School of Medicine

Treatment not always needed to prevent vision loss in patients with elevated eye pressure

Michael A. Kass, MD, (right) led the national Ocular Hypertension Treatment Study to determine whether lowering elevated eye pressure in patients might prevent vision loss from glaucoma. Kass and colleague Mao O. Gordon, PhD, recently completed follow-up studies on patients 20 years after the start of the original study and found that not all patients with elevated eye pressure need pressure-lowering treatment to prevent vision loss from glaucoma. (Photo: School of Medicine)

More than 20 years after the launch of a landmark clinical trial, follow-up examinations and analyses found that not all patients with elevated eye pressure need pressure-lowering treatment to prevent vision loss from glaucoma.

When the study was launched, it was universally accepted that all patients with elevated eye pressure should be given medication to lower that pressure. The Ocular Hypertension Treatment Study — funded by the National Eye Institute of the National Institutes of Health (NIH) and led by researchers at Washington University School of Medicine in St. Louis — recruited more than 1,600 patients nationally who were at moderate to high risk for glaucoma because of elevated eye pressure. The purpose was to evaluate how successful medication was at preserving vision.

Half of the patients were randomly selected to receive daily treatment with eye drops to lower intraocular pressure, and the other half were observed without treatment. After seven years, when the treatment had been shown to be highly effective, patients in both groups were given the treatment. In this latest phase of the study, researchers evaluated which patients went on to develop glaucoma after the initial study had concluded.

As reported online April 15 in the journal JAMA Ophthalmology, the researchers found that about 25% of study participants went on to develop vision loss from glaucoma in at least one eye, a lower rate than what was expected. The conventional thinking had been that most patients with elevated eye pressure probably should receive treatment.

“But treating elevated eye pressure can be expensive and inconvenient, so we wanted to determine whether all individuals with high pressure should be treated,” said Michael A. Kass, MD, the Bernard Becker Professor of Ophthalmology & Visual Sciences. “With only 25% of the individuals in the study developing vision loss in one or both eyes after all these years, we know now that not all of those patients needed to be treated.”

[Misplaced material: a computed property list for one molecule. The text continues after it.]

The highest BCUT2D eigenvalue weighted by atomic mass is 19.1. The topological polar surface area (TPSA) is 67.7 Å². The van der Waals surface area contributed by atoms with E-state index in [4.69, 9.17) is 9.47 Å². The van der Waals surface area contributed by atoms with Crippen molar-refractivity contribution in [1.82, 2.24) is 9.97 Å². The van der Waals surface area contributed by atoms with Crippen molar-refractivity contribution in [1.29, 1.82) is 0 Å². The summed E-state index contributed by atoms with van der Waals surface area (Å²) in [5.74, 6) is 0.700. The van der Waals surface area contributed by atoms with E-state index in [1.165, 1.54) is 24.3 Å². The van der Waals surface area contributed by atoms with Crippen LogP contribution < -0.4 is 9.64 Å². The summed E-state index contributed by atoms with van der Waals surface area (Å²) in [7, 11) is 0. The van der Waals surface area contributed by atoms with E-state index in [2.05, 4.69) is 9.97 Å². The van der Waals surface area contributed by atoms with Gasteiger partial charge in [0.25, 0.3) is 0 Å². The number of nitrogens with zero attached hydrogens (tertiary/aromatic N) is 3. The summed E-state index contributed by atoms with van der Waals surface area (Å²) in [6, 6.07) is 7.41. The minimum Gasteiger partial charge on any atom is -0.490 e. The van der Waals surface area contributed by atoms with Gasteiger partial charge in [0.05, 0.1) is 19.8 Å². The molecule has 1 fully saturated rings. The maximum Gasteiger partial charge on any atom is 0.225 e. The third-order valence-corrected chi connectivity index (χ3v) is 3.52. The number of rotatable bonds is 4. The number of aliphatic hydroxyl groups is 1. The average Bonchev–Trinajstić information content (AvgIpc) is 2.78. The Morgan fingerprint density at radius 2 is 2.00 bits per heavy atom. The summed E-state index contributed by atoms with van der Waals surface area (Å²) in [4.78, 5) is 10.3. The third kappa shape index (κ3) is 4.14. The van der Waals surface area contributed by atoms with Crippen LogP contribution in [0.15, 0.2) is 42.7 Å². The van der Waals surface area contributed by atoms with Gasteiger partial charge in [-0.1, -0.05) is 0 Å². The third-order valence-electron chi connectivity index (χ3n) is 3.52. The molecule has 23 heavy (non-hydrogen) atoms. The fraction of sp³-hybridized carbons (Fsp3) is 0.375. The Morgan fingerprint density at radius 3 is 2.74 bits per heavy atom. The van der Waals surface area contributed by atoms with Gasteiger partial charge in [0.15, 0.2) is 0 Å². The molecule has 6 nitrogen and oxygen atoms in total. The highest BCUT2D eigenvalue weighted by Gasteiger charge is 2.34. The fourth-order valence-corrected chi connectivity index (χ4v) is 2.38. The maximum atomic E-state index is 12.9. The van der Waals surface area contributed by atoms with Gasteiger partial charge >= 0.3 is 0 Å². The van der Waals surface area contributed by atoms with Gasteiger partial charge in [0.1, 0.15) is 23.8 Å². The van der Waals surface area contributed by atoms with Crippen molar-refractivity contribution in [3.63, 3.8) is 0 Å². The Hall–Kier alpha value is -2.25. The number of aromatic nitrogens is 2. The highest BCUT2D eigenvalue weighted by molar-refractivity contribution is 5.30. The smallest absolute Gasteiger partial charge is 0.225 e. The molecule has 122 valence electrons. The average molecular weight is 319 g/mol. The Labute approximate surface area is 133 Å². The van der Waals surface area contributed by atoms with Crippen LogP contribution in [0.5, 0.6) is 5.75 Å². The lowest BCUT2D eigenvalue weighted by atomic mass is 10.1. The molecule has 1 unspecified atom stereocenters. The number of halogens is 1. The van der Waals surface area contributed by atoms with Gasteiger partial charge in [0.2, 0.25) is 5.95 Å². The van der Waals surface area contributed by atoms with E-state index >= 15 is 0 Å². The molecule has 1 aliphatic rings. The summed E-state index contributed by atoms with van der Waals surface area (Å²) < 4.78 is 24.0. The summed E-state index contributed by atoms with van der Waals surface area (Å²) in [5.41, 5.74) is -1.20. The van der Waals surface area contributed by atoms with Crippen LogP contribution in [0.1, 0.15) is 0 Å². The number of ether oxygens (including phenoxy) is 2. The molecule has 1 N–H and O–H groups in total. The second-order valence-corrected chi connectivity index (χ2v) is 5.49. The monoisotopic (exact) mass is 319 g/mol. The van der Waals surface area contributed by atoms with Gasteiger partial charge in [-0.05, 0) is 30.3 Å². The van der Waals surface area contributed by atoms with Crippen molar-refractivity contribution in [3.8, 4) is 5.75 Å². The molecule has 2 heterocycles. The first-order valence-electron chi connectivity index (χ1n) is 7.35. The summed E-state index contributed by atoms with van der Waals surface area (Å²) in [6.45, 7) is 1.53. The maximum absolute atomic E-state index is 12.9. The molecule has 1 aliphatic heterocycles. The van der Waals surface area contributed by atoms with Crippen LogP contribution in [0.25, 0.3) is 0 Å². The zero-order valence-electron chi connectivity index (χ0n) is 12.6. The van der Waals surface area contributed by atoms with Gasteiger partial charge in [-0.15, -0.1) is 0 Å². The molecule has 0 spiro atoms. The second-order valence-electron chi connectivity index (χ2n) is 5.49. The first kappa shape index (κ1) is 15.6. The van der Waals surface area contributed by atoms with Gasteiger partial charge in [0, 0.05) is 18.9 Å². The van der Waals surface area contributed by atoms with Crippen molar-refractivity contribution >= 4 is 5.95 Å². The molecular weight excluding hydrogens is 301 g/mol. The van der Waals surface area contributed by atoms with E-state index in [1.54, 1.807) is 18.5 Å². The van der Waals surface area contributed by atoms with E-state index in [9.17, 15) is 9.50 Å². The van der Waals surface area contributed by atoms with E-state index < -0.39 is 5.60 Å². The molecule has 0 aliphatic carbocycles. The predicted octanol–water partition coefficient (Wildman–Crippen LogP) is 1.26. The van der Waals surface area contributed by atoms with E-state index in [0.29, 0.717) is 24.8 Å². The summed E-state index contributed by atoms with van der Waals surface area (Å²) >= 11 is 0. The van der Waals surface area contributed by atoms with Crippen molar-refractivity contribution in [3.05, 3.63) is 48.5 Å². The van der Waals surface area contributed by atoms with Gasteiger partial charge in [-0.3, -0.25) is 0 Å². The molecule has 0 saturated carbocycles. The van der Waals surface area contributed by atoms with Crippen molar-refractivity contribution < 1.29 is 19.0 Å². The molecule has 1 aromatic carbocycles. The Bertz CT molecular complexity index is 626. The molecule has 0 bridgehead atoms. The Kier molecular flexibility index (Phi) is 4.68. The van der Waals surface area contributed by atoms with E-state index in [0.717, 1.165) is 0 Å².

Glaucoma is one of the leading causes of blindness in the United States and the No. 1 cause of blindness in Black Americans. Elevated eye pressure develops in 4% to 7% of the people in the United States over age 40, and the conventional wisdom prior to the study had been to prescribe pressure-lowering drops. But those medications can cost hundreds of dollars per year; they can cause side effects in some people; and many people, especially older individuals, find it difficult to put drops in their eyes every day.

Fluid in the eye regularly flows in and out. Elevated pressure results when the fluid drains too slowly.

In the initial phase of the study, the incidence of glaucoma fell significantly in those who received treatment.

“We showed that preventive treatment clearly works because it reduced the incidence of glaucoma by 50% to 60% after five to seven years,” said Kass, who served as national chair of the study. “But even with that substantial decrease, the total number of people who developed glaucoma remained relatively low. We had shown that treatment is effective, and we demonstrated that not everyone with high eye pressure needs to be treated.”

The follow-up analysis sought to uncover patterns and risk factors to identify which patients needed pressure-lowering treatment and which might simply require monitoring. Of the study participants, 46% had evidence of glaucoma in one or both of their eyes, but only 25% had experienced any vision loss when examined 20 years after the study’s launch.

“One of the strengths of our study was that about one-quarter of the patients we followed were Black, a group with a higher incidence of visual loss from glaucoma,” said Mae O. Gordon, PhD, professor in the John F. Hardesty, MD, Department of Ophthalmology & Visual Sciences and in the Division of Biostatistics, who led the data analysis for the national study. “We found that over the course of the study, more than half of the African American patients did develop signs of disease. However, Black individuals had similar outcomes to people from other groups when they were matched for the same levels of risk.”

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